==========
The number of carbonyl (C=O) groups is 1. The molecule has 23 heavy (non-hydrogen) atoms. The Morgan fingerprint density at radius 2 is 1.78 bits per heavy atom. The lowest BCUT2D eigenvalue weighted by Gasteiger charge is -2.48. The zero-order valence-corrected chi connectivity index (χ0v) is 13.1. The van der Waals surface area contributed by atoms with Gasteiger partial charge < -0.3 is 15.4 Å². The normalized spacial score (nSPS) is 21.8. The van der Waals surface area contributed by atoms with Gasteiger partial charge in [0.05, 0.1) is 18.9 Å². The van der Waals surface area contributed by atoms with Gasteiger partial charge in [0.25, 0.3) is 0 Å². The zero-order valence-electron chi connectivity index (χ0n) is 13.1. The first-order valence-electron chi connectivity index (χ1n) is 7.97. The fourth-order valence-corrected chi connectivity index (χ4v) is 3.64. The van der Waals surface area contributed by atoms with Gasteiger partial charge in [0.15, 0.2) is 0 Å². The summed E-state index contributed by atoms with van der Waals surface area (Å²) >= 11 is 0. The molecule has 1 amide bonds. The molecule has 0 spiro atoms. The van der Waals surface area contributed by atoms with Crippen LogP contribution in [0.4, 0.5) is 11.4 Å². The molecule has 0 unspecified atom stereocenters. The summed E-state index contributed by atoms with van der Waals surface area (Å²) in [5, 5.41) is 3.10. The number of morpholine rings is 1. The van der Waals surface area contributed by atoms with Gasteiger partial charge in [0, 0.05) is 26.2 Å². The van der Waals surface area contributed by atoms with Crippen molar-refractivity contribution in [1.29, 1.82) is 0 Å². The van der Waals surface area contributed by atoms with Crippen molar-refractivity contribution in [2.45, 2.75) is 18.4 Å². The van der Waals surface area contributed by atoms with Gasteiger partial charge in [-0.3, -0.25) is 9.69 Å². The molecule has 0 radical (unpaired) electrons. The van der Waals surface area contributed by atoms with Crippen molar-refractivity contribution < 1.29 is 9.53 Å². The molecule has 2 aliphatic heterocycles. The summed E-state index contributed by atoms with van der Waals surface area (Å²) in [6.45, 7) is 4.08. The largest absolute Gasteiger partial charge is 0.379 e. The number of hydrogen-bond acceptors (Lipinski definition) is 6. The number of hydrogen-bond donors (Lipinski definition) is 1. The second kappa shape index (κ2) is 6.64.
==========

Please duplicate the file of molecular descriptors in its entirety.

The number of carbonyl (C=O) groups is 1. The molecule has 23 heavy (non-hydrogen) atoms. The Morgan fingerprint density at radius 2 is 1.78 bits per heavy atom. The lowest BCUT2D eigenvalue weighted by Gasteiger charge is -2.48. The zero-order valence-corrected chi connectivity index (χ0v) is 13.1. The van der Waals surface area contributed by atoms with Gasteiger partial charge < -0.3 is 15.4 Å². The normalized spacial score (nSPS) is 21.8. The van der Waals surface area contributed by atoms with Gasteiger partial charge in [0.05, 0.1) is 18.9 Å². The van der Waals surface area contributed by atoms with Gasteiger partial charge in [0.25, 0.3) is 0 Å². The zero-order valence-electron chi connectivity index (χ0n) is 13.1. The first-order valence-electron chi connectivity index (χ1n) is 7.97. The fourth-order valence-corrected chi connectivity index (χ4v) is 3.64. The van der Waals surface area contributed by atoms with Gasteiger partial charge in [0.15, 0.2) is 0 Å². The summed E-state index contributed by atoms with van der Waals surface area (Å²) >= 11 is 0. The molecule has 1 amide bonds. The molecule has 0 spiro atoms. The van der Waals surface area contributed by atoms with Crippen LogP contribution in [0.4, 0.5) is 11.4 Å². The molecule has 0 unspecified atom stereocenters. The summed E-state index contributed by atoms with van der Waals surface area (Å²) in [5, 5.41) is 3.10. The number of morpholine rings is 1. The van der Waals surface area contributed by atoms with Gasteiger partial charge in [0, 0.05) is 26.2 Å². The van der Waals surface area contributed by atoms with Crippen molar-refractivity contribution in [1.29, 1.82) is 0 Å². The van der Waals surface area contributed by atoms with Crippen molar-refractivity contribution in [2.45, 2.75) is 18.4 Å². The van der Waals surface area contributed by atoms with Gasteiger partial charge in [-0.3, -0.25) is 9.69 Å². The molecule has 0 radical (unpaired) electrons. The van der Waals surface area contributed by atoms with Crippen molar-refractivity contribution < 1.29 is 9.53 Å². The molecule has 2 aliphatic heterocycles. The summed E-state index contributed by atoms with van der Waals surface area (Å²) in [6.45, 7) is 4.08. The largest absolute Gasteiger partial charge is 0.379 e. The number of hydrogen-bond acceptors (Lipinski definition) is 6. The number of hydrogen-bond donors (Lipinski definition) is 1. The second kappa shape index (κ2) is 6.64.